Based on the results of a new high value health care study, Johns Hopkins Medicine researchers recommend that doctors avoid routine urine testing of older patients with delirium when there are no clinical signs or symptoms of infection.
“Just because it’s an easy test to obtain doesn’t mean it’s an appropriate test,” says study lead author Milad Memari, M.D., senior resident in internal medicine at the Johns Hopkins University School of Medicine. “Our research indicates that patients, who are elderly, delirious and unable to give their medical history, may be more likely to suffer from the consequences of unnecessary testing and treatment. Urine tests are often one of the first that doctors call for in these situations.”
The study was published July 26, 2021, in the Journal of Hospital Medicine.
In their research, Memari and his colleagues reviewed previous studies by others that evaluated the practice of conducting urine tests in hospitals, specifically those for older people with delirium. From one of these studies, Memari’s team learned that 83% of nearly 3,000 patients in hospitals across the nation—including patients age 65 and older—were given antibiotic therapy based on urine cultures positive for bacteria even though the microbes might in fact be harmless. Another investigation showed that more than a quarter (92 out of 343 patients, or 27%) received antibiotics when they did not have clinical signs of urinary tract infections, and they had suffered from harmful long-term consequences of these treatments that may have been unnecessary.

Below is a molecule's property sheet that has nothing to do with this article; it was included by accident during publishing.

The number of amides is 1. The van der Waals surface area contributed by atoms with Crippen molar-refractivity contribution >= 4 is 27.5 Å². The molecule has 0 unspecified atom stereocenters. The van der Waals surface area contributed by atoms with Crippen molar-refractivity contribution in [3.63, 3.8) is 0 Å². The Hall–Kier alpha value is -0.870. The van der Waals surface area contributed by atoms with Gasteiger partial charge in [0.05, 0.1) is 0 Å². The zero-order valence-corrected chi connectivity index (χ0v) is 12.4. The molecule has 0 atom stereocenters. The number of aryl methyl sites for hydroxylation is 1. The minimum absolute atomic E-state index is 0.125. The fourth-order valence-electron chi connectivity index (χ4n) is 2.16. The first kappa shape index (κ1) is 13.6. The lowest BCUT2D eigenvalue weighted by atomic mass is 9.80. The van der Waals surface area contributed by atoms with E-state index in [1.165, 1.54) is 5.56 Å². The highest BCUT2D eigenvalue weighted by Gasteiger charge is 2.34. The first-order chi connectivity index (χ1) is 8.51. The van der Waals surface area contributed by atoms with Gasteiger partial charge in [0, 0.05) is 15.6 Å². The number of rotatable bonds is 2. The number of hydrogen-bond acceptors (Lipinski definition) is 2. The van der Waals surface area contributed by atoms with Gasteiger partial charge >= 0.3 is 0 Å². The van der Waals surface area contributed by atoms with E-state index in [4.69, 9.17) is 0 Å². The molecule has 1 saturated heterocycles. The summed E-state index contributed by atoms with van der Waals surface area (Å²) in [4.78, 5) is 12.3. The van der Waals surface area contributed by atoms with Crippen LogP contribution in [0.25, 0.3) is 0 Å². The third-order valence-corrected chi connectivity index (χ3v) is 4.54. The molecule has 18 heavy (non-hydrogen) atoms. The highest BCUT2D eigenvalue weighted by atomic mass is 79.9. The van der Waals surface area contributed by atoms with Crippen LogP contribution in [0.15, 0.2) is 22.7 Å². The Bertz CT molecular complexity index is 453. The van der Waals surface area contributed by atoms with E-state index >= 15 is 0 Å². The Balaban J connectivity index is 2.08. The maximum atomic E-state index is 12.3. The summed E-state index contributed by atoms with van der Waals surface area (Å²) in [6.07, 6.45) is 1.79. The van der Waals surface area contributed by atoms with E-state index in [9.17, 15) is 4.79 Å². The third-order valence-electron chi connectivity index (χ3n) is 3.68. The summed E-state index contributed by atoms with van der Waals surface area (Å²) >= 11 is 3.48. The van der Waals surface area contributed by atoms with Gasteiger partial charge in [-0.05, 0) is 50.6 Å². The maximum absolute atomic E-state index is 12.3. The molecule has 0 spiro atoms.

“If elderly, delirious patients are reporting symptoms—including pain or burning with urination, increased frequency of urination and pain in the lower abdomen—or exhibit clinical signs including fevers, low blood pressure, elevated heart rate or an elevated white blood cell count, urine testing may be appropriate,” Memari says. “If they don’t have symptoms or clinical signs consistent with infection, then their doctors should forego urinary testing to avoid complications from unnecessary antibiotic treatment, and as a result, longer hospitalizations, slower recovery times and poorer outcomes.”
Memari adds that a large number of older patients grow bacteria in urine cultures but may not actually have urinary infections. The focus, he says, should be avoiding unnecessary testing to prevent treatment of bacteria that are a normal, healthy part of a patient’s urinary ecosystem. Also, the more a patient is treated for a urinary infection, the more likely that person will develop a resistance to antibiotics.
In turn, Memari says, this makes urinary infections harder to treat in future instances, and has contributed to the public health issue of increased antibiotic resistance in a highly vulnerable population.
Source: Read Full Article